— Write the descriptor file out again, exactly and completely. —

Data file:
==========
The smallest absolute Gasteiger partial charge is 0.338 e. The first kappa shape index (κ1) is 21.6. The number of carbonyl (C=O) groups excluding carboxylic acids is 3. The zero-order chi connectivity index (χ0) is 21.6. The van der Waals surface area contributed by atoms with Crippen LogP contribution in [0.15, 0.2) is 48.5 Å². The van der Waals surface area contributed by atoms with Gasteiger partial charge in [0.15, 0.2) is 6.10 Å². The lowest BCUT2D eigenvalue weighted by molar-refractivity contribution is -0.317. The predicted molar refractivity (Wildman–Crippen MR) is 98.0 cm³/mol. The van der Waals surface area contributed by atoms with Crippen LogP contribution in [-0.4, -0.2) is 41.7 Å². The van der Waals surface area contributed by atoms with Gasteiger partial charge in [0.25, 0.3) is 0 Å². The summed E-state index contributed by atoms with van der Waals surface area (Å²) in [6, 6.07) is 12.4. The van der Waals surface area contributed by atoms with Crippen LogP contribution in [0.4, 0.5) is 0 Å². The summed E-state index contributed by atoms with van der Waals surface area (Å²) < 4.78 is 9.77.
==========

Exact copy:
The smallest absolute Gasteiger partial charge is 0.338 e. The first kappa shape index (κ1) is 21.6. The number of carbonyl (C=O) groups excluding carboxylic acids is 3. The zero-order chi connectivity index (χ0) is 21.6. The van der Waals surface area contributed by atoms with Crippen LogP contribution in [0.15, 0.2) is 48.5 Å². The van der Waals surface area contributed by atoms with Gasteiger partial charge in [0.15, 0.2) is 6.10 Å². The lowest BCUT2D eigenvalue weighted by molar-refractivity contribution is -0.317. The predicted molar refractivity (Wildman–Crippen MR) is 98.0 cm³/mol. The van der Waals surface area contributed by atoms with Crippen LogP contribution in [-0.4, -0.2) is 41.7 Å². The van der Waals surface area contributed by atoms with Gasteiger partial charge in [0.25, 0.3) is 0 Å². The summed E-state index contributed by atoms with van der Waals surface area (Å²) in [6, 6.07) is 12.4. The van der Waals surface area contributed by atoms with Crippen LogP contribution in [0.4, 0.5) is 0 Å². The summed E-state index contributed by atoms with van der Waals surface area (Å²) < 4.78 is 9.77.